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Suppose you are measuring $n$ quantities with error. Let $\beta_1,\ldots, \beta_n$ represent the true values and $X_1, \ldots, X_n$ represent the measured values of those quantities. Assume that the errors are centered normal. Let $\sigma_i^2\,, i=1, \ldots, n$ represent the known standard deviation of each measurement. So that the measurements are $$ X_i | \beta_i \sim N(\beta_i, \sigma_i^2)\,.$$

I can recover the above model by writing $$ X_i = \beta_i + \varepsilon_i\,,$$ where $\varepsilon_i \sim N(0, \sigma_{i}^2)$.

Now I make the following extension to the model after which I get confused.

Suppose that $\beta_i \sim N(\mu, \sigma_b^2)$, with known parameters $\mu, \sigma_b^2$. I want to write down form of the posterior distribution $p(\beta_i | X)$.


On the one hand, if the relationship $X_i = \beta_i + \varepsilon_i $ is still in force, then $$ \beta_i = X_i - \varepsilon_i $$ so the posterior is $p(\beta_i | \{X_i\}) \sim N(X_i, \sigma_i^2)$ In particular it does not depend on $\sigma_b, \mu$.

On the other hand, if I just proceed by Bayesian theorem then $$ p(\beta_i | \{X_i\}) = \frac{p(\beta_i, \{X_i\})}{P(\{X_i\})} = \frac{p(\{X_i\}|\beta_i) p(\beta_i)}{P(\{X_i\})} \propto p(\{X_i\}|\beta_i) p(\beta_i) = f_1(\{X_i\}| \beta_i) f_2(\beta)\,, $$

with $f_1(\{X_i\}| \beta_i) = \prod_{i=1}^n f(X_i| \beta_i)$ where $ f(X_i; \beta_i)$ is density of $N(\beta_i, \sigma_i^2)$ and $f_2(\beta_i)$ is the density of $N(\mu, \sigma_b^2)$.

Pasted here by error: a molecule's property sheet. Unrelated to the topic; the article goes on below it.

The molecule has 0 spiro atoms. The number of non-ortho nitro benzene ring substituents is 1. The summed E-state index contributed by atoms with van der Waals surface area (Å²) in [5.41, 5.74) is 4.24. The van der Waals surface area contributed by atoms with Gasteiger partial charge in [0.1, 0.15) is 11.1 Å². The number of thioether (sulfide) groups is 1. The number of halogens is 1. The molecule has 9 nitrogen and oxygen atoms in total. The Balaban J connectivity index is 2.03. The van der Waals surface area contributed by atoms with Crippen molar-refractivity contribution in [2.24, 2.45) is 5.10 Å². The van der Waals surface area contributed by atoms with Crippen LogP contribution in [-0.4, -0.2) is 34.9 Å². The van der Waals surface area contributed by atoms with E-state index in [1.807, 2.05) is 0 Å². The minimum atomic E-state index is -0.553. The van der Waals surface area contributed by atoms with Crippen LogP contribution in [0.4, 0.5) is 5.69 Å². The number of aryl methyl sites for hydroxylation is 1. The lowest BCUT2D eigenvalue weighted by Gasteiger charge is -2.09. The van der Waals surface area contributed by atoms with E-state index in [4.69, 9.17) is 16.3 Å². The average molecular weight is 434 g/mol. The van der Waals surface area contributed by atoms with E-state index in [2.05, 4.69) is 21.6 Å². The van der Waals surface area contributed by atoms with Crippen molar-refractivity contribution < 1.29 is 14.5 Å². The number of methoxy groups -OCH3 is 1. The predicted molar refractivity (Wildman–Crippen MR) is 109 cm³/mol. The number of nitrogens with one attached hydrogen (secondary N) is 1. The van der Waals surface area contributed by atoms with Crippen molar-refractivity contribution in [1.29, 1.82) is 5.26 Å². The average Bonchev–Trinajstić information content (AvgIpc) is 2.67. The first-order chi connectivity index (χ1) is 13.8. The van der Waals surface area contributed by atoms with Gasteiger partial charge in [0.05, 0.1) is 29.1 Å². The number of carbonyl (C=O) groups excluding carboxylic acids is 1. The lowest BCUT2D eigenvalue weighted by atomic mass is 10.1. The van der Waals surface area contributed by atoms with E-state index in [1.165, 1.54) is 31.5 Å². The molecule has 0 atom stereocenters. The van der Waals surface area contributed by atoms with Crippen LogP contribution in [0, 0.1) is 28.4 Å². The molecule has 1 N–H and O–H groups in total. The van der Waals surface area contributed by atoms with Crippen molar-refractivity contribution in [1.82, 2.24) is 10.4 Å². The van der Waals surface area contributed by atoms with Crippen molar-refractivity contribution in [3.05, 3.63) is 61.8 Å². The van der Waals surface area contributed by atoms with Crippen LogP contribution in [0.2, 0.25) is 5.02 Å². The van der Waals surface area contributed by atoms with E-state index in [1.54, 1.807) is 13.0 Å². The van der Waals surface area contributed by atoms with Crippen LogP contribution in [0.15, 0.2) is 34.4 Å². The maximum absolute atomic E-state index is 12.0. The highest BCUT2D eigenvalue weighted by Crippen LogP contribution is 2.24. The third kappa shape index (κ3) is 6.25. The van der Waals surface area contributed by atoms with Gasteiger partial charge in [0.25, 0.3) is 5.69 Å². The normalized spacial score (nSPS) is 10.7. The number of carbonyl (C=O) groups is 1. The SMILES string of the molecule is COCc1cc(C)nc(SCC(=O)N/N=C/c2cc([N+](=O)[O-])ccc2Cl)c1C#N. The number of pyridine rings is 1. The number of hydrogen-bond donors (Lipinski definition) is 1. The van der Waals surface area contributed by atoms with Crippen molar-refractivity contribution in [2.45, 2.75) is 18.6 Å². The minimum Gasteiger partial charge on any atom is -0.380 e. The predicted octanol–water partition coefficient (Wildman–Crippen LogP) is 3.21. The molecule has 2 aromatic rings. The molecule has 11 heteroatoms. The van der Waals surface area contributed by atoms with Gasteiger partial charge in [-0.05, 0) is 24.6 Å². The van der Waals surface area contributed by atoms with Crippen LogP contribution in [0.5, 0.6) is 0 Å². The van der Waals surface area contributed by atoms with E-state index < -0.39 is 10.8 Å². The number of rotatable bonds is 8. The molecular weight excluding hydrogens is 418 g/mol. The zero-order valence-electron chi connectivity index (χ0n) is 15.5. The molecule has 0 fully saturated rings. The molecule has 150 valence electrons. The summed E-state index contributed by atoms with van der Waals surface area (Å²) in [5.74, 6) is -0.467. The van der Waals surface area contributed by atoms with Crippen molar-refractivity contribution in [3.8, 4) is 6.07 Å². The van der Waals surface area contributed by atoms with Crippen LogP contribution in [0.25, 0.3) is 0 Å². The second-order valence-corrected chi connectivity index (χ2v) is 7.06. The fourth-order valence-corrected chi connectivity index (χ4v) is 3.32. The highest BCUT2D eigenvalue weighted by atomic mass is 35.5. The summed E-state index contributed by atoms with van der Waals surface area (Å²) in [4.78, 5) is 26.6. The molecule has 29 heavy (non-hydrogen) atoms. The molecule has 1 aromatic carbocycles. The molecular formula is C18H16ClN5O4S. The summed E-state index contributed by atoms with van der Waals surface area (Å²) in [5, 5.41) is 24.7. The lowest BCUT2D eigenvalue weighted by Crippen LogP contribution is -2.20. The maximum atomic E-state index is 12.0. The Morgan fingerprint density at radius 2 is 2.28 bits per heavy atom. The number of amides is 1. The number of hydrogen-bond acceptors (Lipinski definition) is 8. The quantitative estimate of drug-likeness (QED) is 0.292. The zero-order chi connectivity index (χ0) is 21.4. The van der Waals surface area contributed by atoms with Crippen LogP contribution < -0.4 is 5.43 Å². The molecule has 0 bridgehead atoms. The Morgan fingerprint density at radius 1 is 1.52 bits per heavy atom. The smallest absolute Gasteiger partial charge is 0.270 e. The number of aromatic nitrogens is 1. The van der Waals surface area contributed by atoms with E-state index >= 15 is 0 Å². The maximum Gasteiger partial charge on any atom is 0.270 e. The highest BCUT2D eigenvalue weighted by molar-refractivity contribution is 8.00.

The results of those two approaches differ, what am I confusing here?

Added late: As one of the comments suggested my question is related to this question, but the refereed question asks about the specific form of posterior distribution (why the posterior is normally distributed), this is different from what I was trying to figure out.

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I assume the intention is that the $\epsilon$s are independent of the $\beta$s (like in a typical measurement noise model).

Then, $\epsilon_i$ and $X_i=\beta_i+\epsilon_i$ are not independent. The error in the first approach is assuming they are and proceeding as if $\epsilon_i \mid X_i \sim N(0, \sigma_i^2)$ would hold.

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  • $\begingroup$ Thanks, so full model specification in the first case should be $ X_i = \beta_i + \varepsilon_i $ plus the fact that $\beta_i $ and $\varepsilon_i$ are independent, in that sense $X_i$ are not symmetric to $\beta_i$, since $X_i$ are not independent of $\varepsilon_i$. $\varepsilon_i |X_i$ is degenerate random variable and I have $\varepsilon_i |X_i = (X_i - \beta_i) $. $\endgroup$ – them Aug 27 '16 at 16:35
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    $\begingroup$ $\epsilon_i\mid X_i$ is not degenerate (as in constant) unless you treat $\beta_i$ as a constant. $\endgroup$ – Juho Kokkala Aug 27 '16 at 16:48
  • $\begingroup$ Juho Kokkala, thanks for pointing out. Under the model I have described it follows that $\varepsilon | X_i \sim N(X_i - \mu, \sigma_b^2)$. $\endgroup$ – them Aug 27 '16 at 16:58

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